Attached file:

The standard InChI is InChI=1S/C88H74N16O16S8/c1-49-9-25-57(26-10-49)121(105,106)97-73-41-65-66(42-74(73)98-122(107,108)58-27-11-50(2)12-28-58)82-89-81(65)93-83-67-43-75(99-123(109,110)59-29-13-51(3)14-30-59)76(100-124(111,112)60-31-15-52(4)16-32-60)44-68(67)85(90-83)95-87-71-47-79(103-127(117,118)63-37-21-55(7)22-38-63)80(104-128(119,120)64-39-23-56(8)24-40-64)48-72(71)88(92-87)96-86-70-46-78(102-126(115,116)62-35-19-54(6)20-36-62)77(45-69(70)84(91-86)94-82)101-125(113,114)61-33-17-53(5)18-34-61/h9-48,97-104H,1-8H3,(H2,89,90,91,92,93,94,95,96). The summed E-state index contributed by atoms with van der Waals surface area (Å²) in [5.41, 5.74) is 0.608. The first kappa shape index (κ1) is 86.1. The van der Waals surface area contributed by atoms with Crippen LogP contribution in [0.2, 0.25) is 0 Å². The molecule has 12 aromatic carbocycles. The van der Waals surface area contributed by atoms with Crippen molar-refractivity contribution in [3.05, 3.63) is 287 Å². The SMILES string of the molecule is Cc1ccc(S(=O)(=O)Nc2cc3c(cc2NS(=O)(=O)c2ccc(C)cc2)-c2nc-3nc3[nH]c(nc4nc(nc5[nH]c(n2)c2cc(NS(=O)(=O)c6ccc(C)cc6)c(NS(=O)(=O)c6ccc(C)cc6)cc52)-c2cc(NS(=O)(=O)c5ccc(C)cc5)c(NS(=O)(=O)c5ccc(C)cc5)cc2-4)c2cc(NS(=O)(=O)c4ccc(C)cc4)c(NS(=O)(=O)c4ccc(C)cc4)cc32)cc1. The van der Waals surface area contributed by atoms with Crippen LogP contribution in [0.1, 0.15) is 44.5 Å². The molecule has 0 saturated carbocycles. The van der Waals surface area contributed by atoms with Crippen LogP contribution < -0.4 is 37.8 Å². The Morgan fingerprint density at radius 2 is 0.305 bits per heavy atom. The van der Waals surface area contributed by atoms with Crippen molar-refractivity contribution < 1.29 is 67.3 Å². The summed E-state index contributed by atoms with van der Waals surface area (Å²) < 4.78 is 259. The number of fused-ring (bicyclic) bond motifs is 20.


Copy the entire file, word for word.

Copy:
The standard InChI is InChI=1S/C88H74N16O16S8/c1-49-9-25-57(26-10-49)121(105,106)97-73-41-65-66(42-74(73)98-122(107,108)58-27-11-50(2)12-28-58)82-89-81(65)93-83-67-43-75(99-123(109,110)59-29-13-51(3)14-30-59)76(100-124(111,112)60-31-15-52(4)16-32-60)44-68(67)85(90-83)95-87-71-47-79(103-127(117,118)63-37-21-55(7)22-38-63)80(104-128(119,120)64-39-23-56(8)24-40-64)48-72(71)88(92-87)96-86-70-46-78(102-126(115,116)62-35-19-54(6)20-36-62)77(45-69(70)84(91-86)94-82)101-125(113,114)61-33-17-53(5)18-34-61/h9-48,97-104H,1-8H3,(H2,89,90,91,92,93,94,95,96). The summed E-state index contributed by atoms with van der Waals surface area (Å²) in [5.41, 5.74) is 0.608. The first kappa shape index (κ1) is 86.1. The van der Waals surface area contributed by atoms with Crippen LogP contribution in [0.2, 0.25) is 0 Å². The molecule has 12 aromatic carbocycles. The van der Waals surface area contributed by atoms with Crippen molar-refractivity contribution in [3.05, 3.63) is 287 Å². The SMILES string of the molecule is Cc1ccc(S(=O)(=O)Nc2cc3c(cc2NS(=O)(=O)c2ccc(C)cc2)-c2nc-3nc3[nH]c(nc4nc(nc5[nH]c(n2)c2cc(NS(=O)(=O)c6ccc(C)cc6)c(NS(=O)(=O)c6ccc(C)cc6)cc52)-c2cc(NS(=O)(=O)c5ccc(C)cc5)c(NS(=O)(=O)c5ccc(C)cc5)cc2-4)c2cc(NS(=O)(=O)c4ccc(C)cc4)c(NS(=O)(=O)c4ccc(C)cc4)cc32)cc1. The van der Waals surface area contributed by atoms with Crippen LogP contribution in [0.1, 0.15) is 44.5 Å². The molecule has 0 saturated carbocycles. The van der Waals surface area contributed by atoms with Crippen LogP contribution < -0.4 is 37.8 Å². The Morgan fingerprint density at radius 2 is 0.305 bits per heavy atom. The van der Waals surface area contributed by atoms with Crippen molar-refractivity contribution < 1.29 is 67.3 Å². The summed E-state index contributed by atoms with van der Waals surface area (Å²) < 4.78 is 259. The number of fused-ring (bicyclic) bond motifs is 20.